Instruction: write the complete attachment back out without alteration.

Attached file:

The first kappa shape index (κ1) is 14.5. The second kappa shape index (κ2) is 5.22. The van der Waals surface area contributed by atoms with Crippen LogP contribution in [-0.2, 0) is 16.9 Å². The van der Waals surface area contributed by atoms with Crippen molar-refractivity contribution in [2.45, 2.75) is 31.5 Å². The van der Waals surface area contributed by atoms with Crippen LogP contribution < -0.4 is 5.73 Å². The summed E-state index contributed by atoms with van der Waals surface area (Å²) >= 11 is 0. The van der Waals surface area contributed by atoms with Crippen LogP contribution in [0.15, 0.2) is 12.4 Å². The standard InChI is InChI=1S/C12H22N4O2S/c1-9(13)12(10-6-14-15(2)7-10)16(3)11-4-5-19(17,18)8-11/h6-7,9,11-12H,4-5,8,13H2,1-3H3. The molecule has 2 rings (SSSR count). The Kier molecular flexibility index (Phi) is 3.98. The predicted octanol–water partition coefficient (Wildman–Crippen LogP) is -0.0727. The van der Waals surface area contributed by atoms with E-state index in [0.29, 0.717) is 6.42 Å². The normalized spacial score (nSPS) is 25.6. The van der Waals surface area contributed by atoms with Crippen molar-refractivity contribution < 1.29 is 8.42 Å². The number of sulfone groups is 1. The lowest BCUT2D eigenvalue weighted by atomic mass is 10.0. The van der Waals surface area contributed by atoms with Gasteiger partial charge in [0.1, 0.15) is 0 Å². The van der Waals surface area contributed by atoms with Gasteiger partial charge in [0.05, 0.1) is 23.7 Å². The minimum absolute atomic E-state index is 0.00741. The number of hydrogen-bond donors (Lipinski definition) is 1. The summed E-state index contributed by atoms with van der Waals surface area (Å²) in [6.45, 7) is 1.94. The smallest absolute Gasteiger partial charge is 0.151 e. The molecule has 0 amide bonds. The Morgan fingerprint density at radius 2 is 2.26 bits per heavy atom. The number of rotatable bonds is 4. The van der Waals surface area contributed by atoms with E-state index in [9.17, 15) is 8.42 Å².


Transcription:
The first kappa shape index (κ1) is 14.5. The second kappa shape index (κ2) is 5.22. The van der Waals surface area contributed by atoms with Crippen LogP contribution in [-0.2, 0) is 16.9 Å². The van der Waals surface area contributed by atoms with Crippen molar-refractivity contribution in [2.45, 2.75) is 31.5 Å². The van der Waals surface area contributed by atoms with Crippen LogP contribution < -0.4 is 5.73 Å². The summed E-state index contributed by atoms with van der Waals surface area (Å²) >= 11 is 0. The van der Waals surface area contributed by atoms with Crippen LogP contribution in [0.15, 0.2) is 12.4 Å². The standard InChI is InChI=1S/C12H22N4O2S/c1-9(13)12(10-6-14-15(2)7-10)16(3)11-4-5-19(17,18)8-11/h6-7,9,11-12H,4-5,8,13H2,1-3H3. The molecule has 2 rings (SSSR count). The Kier molecular flexibility index (Phi) is 3.98. The predicted octanol–water partition coefficient (Wildman–Crippen LogP) is -0.0727. The van der Waals surface area contributed by atoms with E-state index in [0.29, 0.717) is 6.42 Å². The normalized spacial score (nSPS) is 25.6. The van der Waals surface area contributed by atoms with Crippen molar-refractivity contribution < 1.29 is 8.42 Å². The number of sulfone groups is 1. The lowest BCUT2D eigenvalue weighted by atomic mass is 10.0. The van der Waals surface area contributed by atoms with Gasteiger partial charge in [0.1, 0.15) is 0 Å². The van der Waals surface area contributed by atoms with Gasteiger partial charge in [0.05, 0.1) is 23.7 Å². The minimum absolute atomic E-state index is 0.00741. The number of hydrogen-bond donors (Lipinski definition) is 1. The summed E-state index contributed by atoms with van der Waals surface area (Å²) in [6.45, 7) is 1.94. The smallest absolute Gasteiger partial charge is 0.151 e. The molecule has 0 amide bonds. The Morgan fingerprint density at radius 2 is 2.26 bits per heavy atom. The number of rotatable bonds is 4. The van der Waals surface area contributed by atoms with E-state index in [9.17, 15) is 8.42 Å².